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Monthly Archives: February 2013

What is an “Accredited Investor”? Why you should care.

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 If you're setting up financing for your next film, theatre, or new media production, and you're planning to talk to potential investors, you need to know the rules.  Whenever a company sells investment opportunities, in which the investors will be ‘passive', not taking any meaningful role in the management of the business, the transaction involves the offering and sale of the company's securities.

Securities Registration and Exemptions

Under the Securities Act of 1933, a company that offers or sells its securities must either: (1) register the securities with the SEC, or; (2) conduct the transaction under an exemption from the registration requirements.

Since registration is a colossally time consuming and expensive process, it is best left to larger financing projects;  those in the tens- or hundreds-of millions of dollars, such as the IPO's we typically hear about and other transactions involving publicly-traded securities. Most low- and mid-budget motion pictures, plays, musicals and media productions simply can't afford the time or money involved with a registered, public securities offering.  So, the exemptions become important.

The Act provides companies with a number of exemptions.   The most commonly recommended by lawyers for entertainment projects  arise under the SEC's Regulation D.   For some of the exemptions, such as rules 505 and506 of a company may sell its securities to what are known as “accredited investors.”

What is an Accredited Investor?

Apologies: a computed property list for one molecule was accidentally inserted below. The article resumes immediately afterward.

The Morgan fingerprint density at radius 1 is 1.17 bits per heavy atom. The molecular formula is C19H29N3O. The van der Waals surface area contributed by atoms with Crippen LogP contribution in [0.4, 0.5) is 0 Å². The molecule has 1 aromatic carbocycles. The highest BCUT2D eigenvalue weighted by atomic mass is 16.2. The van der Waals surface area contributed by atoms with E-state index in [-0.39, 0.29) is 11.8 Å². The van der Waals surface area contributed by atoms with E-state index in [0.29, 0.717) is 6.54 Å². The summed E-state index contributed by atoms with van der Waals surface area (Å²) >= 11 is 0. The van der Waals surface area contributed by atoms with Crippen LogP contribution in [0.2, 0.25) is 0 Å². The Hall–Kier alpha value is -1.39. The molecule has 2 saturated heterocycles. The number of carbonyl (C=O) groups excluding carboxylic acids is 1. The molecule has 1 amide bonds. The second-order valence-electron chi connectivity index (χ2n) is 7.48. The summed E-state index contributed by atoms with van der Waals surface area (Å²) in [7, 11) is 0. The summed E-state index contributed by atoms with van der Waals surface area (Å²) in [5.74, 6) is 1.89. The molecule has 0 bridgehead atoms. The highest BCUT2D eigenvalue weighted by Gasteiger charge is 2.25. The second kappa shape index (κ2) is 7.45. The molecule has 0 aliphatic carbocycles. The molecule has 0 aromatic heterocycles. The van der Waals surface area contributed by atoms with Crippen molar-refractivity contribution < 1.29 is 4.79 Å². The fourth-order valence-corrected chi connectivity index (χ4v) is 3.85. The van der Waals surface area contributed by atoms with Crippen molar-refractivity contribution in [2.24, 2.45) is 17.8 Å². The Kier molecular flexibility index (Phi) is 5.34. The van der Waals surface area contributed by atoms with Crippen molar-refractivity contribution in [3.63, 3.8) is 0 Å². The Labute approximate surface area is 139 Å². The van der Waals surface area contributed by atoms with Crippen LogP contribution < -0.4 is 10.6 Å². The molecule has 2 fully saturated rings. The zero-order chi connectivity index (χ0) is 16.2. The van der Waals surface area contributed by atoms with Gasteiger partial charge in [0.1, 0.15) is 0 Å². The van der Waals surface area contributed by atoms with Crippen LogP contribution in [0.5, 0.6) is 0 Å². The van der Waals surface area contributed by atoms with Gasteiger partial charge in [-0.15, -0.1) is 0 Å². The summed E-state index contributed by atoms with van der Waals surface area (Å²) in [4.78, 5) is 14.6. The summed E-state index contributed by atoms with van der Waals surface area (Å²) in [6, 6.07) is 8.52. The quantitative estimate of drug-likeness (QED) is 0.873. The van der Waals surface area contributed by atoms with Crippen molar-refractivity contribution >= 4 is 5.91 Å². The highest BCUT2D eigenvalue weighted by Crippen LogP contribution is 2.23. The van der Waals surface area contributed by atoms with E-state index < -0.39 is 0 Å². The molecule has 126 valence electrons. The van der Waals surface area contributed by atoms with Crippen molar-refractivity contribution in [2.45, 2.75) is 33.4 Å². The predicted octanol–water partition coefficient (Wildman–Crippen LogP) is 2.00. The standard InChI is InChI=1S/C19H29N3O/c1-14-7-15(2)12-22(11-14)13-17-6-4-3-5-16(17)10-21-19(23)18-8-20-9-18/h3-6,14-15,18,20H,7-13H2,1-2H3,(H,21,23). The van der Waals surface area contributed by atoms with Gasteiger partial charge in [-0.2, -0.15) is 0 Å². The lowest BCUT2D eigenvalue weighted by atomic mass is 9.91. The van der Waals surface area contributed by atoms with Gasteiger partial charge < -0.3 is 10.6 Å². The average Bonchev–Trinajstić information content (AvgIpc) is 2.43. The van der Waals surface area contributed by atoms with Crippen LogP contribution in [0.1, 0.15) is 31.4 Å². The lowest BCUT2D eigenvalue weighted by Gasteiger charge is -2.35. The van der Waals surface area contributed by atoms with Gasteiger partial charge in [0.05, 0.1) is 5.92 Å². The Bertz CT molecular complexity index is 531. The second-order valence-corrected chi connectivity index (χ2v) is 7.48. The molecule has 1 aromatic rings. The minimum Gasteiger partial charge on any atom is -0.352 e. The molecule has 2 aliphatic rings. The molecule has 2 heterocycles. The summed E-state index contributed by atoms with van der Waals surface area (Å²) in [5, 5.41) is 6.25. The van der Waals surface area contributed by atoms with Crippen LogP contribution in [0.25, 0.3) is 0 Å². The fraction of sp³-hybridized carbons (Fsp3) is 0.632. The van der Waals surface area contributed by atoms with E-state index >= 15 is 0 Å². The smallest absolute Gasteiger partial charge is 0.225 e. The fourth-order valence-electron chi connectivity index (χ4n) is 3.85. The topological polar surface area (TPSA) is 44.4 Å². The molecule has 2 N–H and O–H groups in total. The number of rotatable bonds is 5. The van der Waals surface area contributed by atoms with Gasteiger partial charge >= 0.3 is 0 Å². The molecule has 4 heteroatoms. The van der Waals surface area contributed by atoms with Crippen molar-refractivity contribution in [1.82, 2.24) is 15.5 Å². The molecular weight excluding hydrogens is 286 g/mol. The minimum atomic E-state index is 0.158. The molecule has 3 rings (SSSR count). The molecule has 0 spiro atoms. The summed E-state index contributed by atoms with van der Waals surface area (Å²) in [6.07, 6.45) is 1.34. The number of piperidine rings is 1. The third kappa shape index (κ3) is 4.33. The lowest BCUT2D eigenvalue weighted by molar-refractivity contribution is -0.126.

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Entertainment Law Update Podcast Episode 38



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In this Episode:

  • Subway's footlong subs aren't
  • Bikram yoga isn't too hot on court ruling
  • Soundalikes strike dissonant chord for the Black Keys
  • Podcast Patent lawsuit
  • Batmobile is a character, not just a prop,
  • and more…


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Front Money – what it is, how it works

Front Money – what it is, how it works.

What is Front Money?

Front money, or Seed money, as it is often called, is a common first round of capital for a start-up businesses, including many independent films and theatrical projects. It gets its name from the idea that early stage financing plants the seed that enables a small business to grow.

Obtaining funding is one of the most critical aspects of getting your project on the track to production. In fact, many projects fail or are prevented from even starting due to a lack of capital. Although obtaining financing can be difficult for any small business, it is particularly hard for new entertainment ventures. Since these ventures lack a track record, potential lenders and investors are often skeptical about their prospects for success. Nonetheless, the persistent would-be producer, if armed with a sound business plan and the necessary skills, can usually obtain funding for his/her project eventually.

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Entertainment Industry Insights Podcast, Episode 001: Adam Leipzig

 Entertainment Industry Insights Podcast Annnouncing a new occasional podcast featuring interviews with Entertainment Industry Thought Leaders. In this episode, I talked to former Disney executive and National Geographic Films President Adam Leipzig about his new book, upcoming workshop, and his views on the state of the independent film business.     Continue Reading

Asked and Answered: Can I use old time radio recordings in my play?

Steven asks about the use of old-time radio recordings as part of his new play. My answer may surprise you! AUDIO: This is intended as general information only and does not establish an attorney-client relationship. It is not a substitute for a private, independent consultation with an attorney selected to advise you after a full… Continue Reading

Why people invest in entertainment

Every week, I speak with producers developing their film or theatrical projects who struggle with the big challenge: finding the financing. In many cases, they’ve come to me as an entertainment lawyer, thinking I have the magic solution. Sadly, I don’t. In fact, most film and theatrical attorneys steer clear of helping clients find the… Continue Reading

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